Tuesday, December 13, 2011

WMTMQR: Still banging my head against this wall

And the Denver Broncos looked really, really finished when they took possession with 4:34 remaining in regulation, trailing by 10. Denver hadn't scored in the game. Tim Tebow had misfired on 11 consecutive forward-pass attempts. Despite having the league's No. 1 rushing offense, Denver coaches ordered punts on fourth-and-1, fourth-and-1 and fourth-and-2.

And the football gods allowed them to win? Awful inconsistent of them if you ask me. It's almost as if they don't fucking exist, and that punting on 4th and 1 against one of the league's best run defenses isn't actually a moral transgression on par with mid-level war crimes.

Denver has become the NFL's top rushing team, and the running game often starts slowly. In the first half the defense is fresh, and may stop the run. By the fourth quarter, the front seven is tired and becomes vulnerable. So it's not just craziness in these Denver comebacks, though craziness surely is a big factor in the entertainment value. It's tactics. Denver is using tactics that are likely to result in an explosion of yardage late in the game.

Which tactics? You mean "running a lot?" There are several teams doing that. (Even in this PASS WACKY version of the NFL!) And I'm pretty sure the idea that defenses get tired is 1) not anything new, 2) not a tactic that is only likely to work if the offense is focused on the run, 3) not really "likely" to result in an explosion of yardage late in the game; a better choice of words would be "slightly more likely than an offense based solely on heaving the ball deep on every play."

Opponents need to realize this, and "roll" their defenses -- bringing personnel out to rest -- from the first quarter on.

Thanks for the advice, Lombardi. Every team already does this every single game, especially visiting teams in Denver. I don't think it's much of a secret that it's harder to breathe at higher altitudes.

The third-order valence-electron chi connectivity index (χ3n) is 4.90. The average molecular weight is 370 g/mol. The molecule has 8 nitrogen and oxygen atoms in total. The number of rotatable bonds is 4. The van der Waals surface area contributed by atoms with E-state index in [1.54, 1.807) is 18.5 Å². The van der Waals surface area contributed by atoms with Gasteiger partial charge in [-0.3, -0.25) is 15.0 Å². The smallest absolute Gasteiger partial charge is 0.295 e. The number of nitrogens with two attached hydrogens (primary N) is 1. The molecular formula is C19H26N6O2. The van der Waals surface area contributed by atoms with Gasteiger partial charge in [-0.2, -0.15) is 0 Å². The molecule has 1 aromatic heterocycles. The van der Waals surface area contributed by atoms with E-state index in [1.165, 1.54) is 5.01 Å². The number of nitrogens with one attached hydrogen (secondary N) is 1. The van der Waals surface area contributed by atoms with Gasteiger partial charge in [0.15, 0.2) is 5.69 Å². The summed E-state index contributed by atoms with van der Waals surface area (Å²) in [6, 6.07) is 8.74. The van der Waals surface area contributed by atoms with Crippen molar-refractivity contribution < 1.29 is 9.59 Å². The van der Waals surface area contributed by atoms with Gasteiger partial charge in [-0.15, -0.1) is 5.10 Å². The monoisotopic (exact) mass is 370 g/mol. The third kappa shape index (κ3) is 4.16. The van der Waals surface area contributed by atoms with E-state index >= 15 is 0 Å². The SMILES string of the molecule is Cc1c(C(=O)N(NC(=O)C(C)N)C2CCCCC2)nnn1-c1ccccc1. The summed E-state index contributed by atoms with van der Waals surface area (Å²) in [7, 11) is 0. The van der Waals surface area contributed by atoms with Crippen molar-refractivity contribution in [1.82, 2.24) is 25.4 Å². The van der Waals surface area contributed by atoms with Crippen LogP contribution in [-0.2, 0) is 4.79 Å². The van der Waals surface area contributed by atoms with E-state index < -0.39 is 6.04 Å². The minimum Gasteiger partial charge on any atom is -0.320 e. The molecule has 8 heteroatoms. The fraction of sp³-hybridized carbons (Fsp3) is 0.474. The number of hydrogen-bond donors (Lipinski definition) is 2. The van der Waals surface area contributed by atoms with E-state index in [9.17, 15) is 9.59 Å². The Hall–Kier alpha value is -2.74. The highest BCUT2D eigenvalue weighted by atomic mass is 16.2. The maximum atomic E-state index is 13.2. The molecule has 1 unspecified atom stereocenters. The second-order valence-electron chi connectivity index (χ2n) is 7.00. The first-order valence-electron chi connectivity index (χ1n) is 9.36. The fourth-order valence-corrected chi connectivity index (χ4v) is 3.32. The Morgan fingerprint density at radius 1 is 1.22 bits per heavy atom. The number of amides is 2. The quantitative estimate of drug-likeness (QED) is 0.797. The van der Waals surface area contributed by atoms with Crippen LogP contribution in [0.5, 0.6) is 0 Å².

Denver's use of the high-school-style zone-read option also forces defenses to defend all 11 Broncos players on rushing downs. Usually in the NFL, on a rush down the defense defends only 10 players.

And unless they're playing the Panthers, they cease defending the quarterback the moment he hands off the ball. There's this popular tactic you might have heard of called play action passing that is partially dependent on that phenomenon.

Against the Broncos, all 11 offensive players must be defended.

/watches video of Drew Brees handing off and the defense's reaction, then watches video of Tebow running the zone read

Yep. Completely different. The zone read works well for Tebow because he's big and fast and good at it, not because defenses are "forced" to defend him while by contrast they can ignore other QBs after the handoff. Your expert analysis of this situation is a bunch of fucking white noise.

By the fourth quarter, defenders are more winded than they would be against a standard offense.

No. Except for the altitude factor.

And in other NFL news, by the third quarter at Green Bay, the Packers led Oakland 43-7. That means if the game had been played under National Federation of High Schools rules, the timekeeper would have switched to "running clock" in which the clock almost never stops, shortening the contest. The running clock, used when the margin is 35 points or more, is the most common mercy rule found in high school football. The Packers reached it in the third quarter!

I'm not sure that last sentence needed an exclamation point. Plenty of teams have done that to the Raiders since Rich Gannon and Tim Brown retired.

Sour Redskins Plays of the Week: "He held the ball too long." That's what every TV commentator said of quarterback Rex Grossman, who was sacked in the end zone for a safety by former teammate Andre Carter in the New England at Washington collision. Time the play -- Grossman was starting his throwing motion at three seconds. The problem was not that he held the ball too long.

Considering a sack in that situation meant a safety, it kinda was. The QB has to treat that situation differently than if the line of scrimmage is the 20.

The problem was that undrafted free agent emergency left tackle Willie Smith, filling in for the megabucks Trent Williams (suspended for failing drug tests), did an "olé" block, all but stepping out of Carter's way.